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Will Google Glasses Be Successful?

Updated on May 30, 2013

The volume of information available to us has exploded over the past 20 years. Back before the mid 1990s, information was available, but it took effort to obtain it. With the development of the internet, finding the info you need has become easy. If you need to find out how to remove a grape juice stain from your new couch, who led the National League in home runs in 1953 or where the nearest good Chinese restaurant is, that info is just a short web search away. With the internet, finding what you need to know is instant. If you want to know what the weather will be tomorrow, there is no reason to wait for a local weather report to be broadcast on TV or radio when a quick look on the net will provide that knowledge for you. And now with the advent of smart phones, tablets and other devices, this data has become portable. Everywhere you go there are people checking their portable devices for information. We are deluged with vast amounts of information, the likes of which we could never imagine a generation ago. In fact, this laptop that I’m writing this Hub on has access (through my internet connection) to more information than is in my local public library.

Throughout this information explosion, computer and cell phone makers have never been shy about producing devices that will allow us to access that information. Some of these devices have been successful, while others have not. But have we reached the point where the public will not go for the “next big thing”? Don’t count on it.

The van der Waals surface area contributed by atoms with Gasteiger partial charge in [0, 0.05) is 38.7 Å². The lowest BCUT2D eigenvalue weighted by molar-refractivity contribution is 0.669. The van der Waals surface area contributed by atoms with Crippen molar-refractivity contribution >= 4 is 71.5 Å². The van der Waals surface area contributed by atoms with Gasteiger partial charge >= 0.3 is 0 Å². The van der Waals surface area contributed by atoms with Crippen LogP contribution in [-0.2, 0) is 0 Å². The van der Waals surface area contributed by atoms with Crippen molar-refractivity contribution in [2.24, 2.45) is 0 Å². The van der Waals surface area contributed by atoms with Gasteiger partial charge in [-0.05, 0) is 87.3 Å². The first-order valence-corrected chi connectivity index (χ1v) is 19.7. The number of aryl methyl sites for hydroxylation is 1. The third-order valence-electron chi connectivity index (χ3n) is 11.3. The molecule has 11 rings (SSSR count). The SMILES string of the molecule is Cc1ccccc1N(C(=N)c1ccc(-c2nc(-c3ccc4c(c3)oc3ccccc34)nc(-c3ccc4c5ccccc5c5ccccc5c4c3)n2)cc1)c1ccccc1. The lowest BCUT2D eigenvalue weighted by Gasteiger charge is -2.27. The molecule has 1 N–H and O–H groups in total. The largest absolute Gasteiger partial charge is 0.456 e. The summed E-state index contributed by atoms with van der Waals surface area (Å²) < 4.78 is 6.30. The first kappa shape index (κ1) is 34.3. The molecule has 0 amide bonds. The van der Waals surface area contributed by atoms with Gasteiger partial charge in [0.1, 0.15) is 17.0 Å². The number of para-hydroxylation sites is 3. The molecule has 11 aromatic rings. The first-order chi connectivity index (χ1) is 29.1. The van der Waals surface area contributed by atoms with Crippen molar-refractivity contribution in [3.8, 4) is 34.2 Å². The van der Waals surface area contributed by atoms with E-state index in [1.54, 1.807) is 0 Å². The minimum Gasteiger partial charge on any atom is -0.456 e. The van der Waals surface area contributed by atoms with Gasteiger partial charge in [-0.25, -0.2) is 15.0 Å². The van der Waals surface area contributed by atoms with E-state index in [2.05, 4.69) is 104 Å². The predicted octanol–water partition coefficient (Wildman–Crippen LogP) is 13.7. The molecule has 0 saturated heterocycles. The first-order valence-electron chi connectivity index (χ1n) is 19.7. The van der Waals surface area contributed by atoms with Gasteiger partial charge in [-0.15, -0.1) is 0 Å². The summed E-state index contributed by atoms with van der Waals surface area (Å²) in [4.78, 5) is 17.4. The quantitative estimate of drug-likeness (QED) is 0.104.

Google Glasses may be the “next big thing”. Developed by the secret Google X labs, these “augmented reality glasses” are lens less glass frames with a small computer and head up display (HUD) over the right eye. It is, as Fast Company put it, “a smart phone for your eyes”. Operated by voice, this computer can take videos and pictures, perform web searches, give directions, send messages, translate languages, and play music as well as other functions. Google Glasses are still in the prototype stage. They are currently being tested by a small, select number of people but Google plans to have them on the market by the end of 2013. The small number of beta testers paid $1,500 apiece for the prototypes, but Google has said that the consumer versions will be less expensive.

In order for this to be the “next big thing”, Google has to overcome a few problems. One of the features of Google Glasses is that they can take pictures and videos, and upload them to the internet, often without the subject’s permission. This violation of privacy has some people upset even before the release of this device. An online group called has vowed to fight “the algorithmic future one byte at a time” Google has a history of violating privacy and giving the information to retailers and advertisers. And since the Glasses have no memory on them, the videos , pictures, and messages are uploaded immediately to Google servers. Scott Cleland, an internet analyst, in a interview called the product “creepy” and said Google Glasses were “the ultimate escalation of Google’s privacy invasion” A few other entities are also not happy with the product that hasn’t even been released yet. One bar in Seattle has already banned the glasses and testers in San Francisco have been nicknamed “Glassholes".